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In Performance: Jonah Bokaer’s REPLICA (NYC)

December 17th, 7:00pm
December 18th, 7:00pm

New Museum
235 Bowery
NYC, NY 10002

REPLICA, a collaborative performance piece by Daniel Arsham, Jonah Bokaer, and Judith Sanchez Ruiz, examines memory loss, pattern recognition, and perceptual faculties as they apply to the human body. The piece employs built spaces, objects, lighting, and other media to create the illusion of an expanded space through the use of video and/or still images. REPLICA creates situations onstage that could not veritably exist in physical space. This happens through the use of creative geography in video and built spaces, transporting movement to different locations that appear to be just outside the audience’s sightline.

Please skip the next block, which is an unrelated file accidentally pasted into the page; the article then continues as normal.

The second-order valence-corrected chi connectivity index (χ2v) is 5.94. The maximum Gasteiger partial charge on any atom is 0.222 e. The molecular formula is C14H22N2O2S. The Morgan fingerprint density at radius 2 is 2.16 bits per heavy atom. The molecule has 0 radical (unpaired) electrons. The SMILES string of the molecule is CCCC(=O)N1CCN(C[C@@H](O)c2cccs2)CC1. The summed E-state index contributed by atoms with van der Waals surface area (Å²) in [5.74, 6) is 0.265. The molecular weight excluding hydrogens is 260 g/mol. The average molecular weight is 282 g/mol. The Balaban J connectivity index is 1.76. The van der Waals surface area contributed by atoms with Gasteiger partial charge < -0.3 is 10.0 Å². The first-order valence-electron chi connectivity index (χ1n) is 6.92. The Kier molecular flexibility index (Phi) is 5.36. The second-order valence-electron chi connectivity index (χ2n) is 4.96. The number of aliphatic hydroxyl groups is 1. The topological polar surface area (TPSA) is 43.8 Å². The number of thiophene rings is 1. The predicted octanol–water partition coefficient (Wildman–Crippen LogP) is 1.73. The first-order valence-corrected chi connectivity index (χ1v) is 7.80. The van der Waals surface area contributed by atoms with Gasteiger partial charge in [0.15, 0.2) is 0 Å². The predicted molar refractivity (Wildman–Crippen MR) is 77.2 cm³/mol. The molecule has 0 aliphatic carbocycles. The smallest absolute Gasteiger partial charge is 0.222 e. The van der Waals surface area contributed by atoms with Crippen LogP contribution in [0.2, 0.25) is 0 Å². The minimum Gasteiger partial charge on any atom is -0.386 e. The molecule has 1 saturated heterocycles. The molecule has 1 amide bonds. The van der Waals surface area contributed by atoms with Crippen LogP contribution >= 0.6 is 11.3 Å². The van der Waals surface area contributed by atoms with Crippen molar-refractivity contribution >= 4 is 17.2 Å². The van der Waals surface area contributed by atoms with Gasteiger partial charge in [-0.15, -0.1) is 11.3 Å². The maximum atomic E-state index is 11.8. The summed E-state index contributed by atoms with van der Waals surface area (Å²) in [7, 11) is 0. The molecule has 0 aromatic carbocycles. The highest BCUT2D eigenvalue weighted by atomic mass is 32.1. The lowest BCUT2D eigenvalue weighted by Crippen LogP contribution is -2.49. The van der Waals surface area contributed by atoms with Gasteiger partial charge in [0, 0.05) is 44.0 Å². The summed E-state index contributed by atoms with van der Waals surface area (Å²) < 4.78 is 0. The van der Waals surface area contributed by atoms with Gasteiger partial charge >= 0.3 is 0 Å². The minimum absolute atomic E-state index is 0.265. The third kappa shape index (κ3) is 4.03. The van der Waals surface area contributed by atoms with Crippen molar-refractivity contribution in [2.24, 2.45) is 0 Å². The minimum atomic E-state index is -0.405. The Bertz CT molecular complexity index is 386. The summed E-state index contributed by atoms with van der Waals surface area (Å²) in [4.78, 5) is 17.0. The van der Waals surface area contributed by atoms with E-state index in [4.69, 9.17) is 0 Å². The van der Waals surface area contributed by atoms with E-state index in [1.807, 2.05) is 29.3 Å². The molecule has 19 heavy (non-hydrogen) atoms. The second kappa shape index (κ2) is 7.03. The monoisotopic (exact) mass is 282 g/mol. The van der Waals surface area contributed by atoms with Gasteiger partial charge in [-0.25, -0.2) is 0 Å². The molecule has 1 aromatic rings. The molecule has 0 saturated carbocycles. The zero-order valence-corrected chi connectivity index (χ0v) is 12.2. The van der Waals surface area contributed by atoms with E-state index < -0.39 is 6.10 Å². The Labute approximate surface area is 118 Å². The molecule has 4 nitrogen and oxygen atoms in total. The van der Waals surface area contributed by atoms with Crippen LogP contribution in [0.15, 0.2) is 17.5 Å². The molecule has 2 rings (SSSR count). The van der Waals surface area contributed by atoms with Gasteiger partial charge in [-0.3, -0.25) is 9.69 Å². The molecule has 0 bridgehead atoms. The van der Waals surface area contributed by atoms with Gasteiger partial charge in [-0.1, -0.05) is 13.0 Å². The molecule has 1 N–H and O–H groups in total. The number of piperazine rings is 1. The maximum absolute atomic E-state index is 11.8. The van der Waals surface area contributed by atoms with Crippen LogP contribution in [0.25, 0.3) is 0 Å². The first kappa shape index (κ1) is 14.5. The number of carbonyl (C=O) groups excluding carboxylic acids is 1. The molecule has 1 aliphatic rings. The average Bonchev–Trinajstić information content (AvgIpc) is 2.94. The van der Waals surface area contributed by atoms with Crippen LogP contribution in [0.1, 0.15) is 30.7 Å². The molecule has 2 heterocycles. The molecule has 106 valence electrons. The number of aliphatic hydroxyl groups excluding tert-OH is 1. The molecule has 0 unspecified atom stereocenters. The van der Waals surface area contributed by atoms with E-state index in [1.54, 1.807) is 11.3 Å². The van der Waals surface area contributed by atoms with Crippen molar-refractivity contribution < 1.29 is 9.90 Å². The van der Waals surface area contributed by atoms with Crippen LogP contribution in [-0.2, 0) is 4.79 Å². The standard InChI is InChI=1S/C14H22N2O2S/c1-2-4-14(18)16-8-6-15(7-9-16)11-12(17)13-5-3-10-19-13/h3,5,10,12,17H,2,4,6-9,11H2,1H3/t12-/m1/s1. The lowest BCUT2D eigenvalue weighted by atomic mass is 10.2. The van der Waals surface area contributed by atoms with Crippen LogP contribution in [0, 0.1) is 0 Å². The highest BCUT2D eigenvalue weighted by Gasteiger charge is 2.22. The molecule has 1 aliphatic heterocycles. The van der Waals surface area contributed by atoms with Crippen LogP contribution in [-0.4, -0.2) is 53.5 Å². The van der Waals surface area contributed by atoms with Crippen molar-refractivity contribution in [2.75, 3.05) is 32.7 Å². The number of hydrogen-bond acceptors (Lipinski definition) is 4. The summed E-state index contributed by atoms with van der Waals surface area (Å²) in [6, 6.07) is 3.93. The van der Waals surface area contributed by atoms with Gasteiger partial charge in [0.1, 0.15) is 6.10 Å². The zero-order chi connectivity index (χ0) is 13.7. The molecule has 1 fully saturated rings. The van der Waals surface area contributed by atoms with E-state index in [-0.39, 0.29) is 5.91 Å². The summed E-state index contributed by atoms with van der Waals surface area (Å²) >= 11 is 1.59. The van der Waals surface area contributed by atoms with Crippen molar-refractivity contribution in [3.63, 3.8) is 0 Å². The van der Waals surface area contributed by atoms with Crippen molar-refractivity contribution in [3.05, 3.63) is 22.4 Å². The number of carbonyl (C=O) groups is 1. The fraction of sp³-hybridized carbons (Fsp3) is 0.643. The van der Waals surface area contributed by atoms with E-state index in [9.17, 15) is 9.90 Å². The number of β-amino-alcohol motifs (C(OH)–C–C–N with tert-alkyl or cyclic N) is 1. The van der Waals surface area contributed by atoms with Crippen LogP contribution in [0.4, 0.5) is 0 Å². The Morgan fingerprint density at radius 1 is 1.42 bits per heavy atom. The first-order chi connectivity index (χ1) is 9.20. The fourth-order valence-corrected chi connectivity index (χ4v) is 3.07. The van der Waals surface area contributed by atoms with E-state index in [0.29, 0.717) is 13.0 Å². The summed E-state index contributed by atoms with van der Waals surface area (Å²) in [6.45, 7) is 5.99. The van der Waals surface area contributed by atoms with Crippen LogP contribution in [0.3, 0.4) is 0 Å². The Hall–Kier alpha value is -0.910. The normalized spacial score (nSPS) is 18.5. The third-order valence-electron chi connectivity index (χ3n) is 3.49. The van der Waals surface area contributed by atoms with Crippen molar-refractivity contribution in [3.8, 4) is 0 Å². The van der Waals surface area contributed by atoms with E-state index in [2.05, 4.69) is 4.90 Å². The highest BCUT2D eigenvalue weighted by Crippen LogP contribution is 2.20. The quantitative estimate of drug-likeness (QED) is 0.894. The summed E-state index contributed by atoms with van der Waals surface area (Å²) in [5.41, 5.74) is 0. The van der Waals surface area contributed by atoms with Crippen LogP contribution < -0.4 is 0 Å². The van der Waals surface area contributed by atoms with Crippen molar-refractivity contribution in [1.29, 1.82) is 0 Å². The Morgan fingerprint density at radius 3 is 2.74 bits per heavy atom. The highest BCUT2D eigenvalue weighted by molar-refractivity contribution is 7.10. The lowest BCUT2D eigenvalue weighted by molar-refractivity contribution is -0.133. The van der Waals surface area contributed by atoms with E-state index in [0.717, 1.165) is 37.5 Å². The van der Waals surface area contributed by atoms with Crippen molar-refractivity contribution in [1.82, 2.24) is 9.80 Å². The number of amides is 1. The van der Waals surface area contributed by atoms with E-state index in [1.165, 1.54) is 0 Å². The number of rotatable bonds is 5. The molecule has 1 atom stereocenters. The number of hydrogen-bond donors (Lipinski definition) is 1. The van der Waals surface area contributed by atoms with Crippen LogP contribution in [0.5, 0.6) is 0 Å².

Photo by Michael Hart

Photo by Michael Hart

REPLICA has been commissioned by the Cultural Programs of the National Academy of Sciences (CPNAS), Washington, DC, with support from the Harman Center. Additional presentation support is being provided by the New Museum, Carré d’Art de Nîmes, Institut Valenciá d’Art Modern, Lower Manhattan Cultural Council, and USArtists International, a program of Mid Atlantic Arts Foundation in partnership with the National Endowment for the Arts, The Andrew W. Mellon Foundation, and Trust for Mutual Understanding.


Choreography & Performance: Jonah Bokaer & Judith Sanchez Ruiz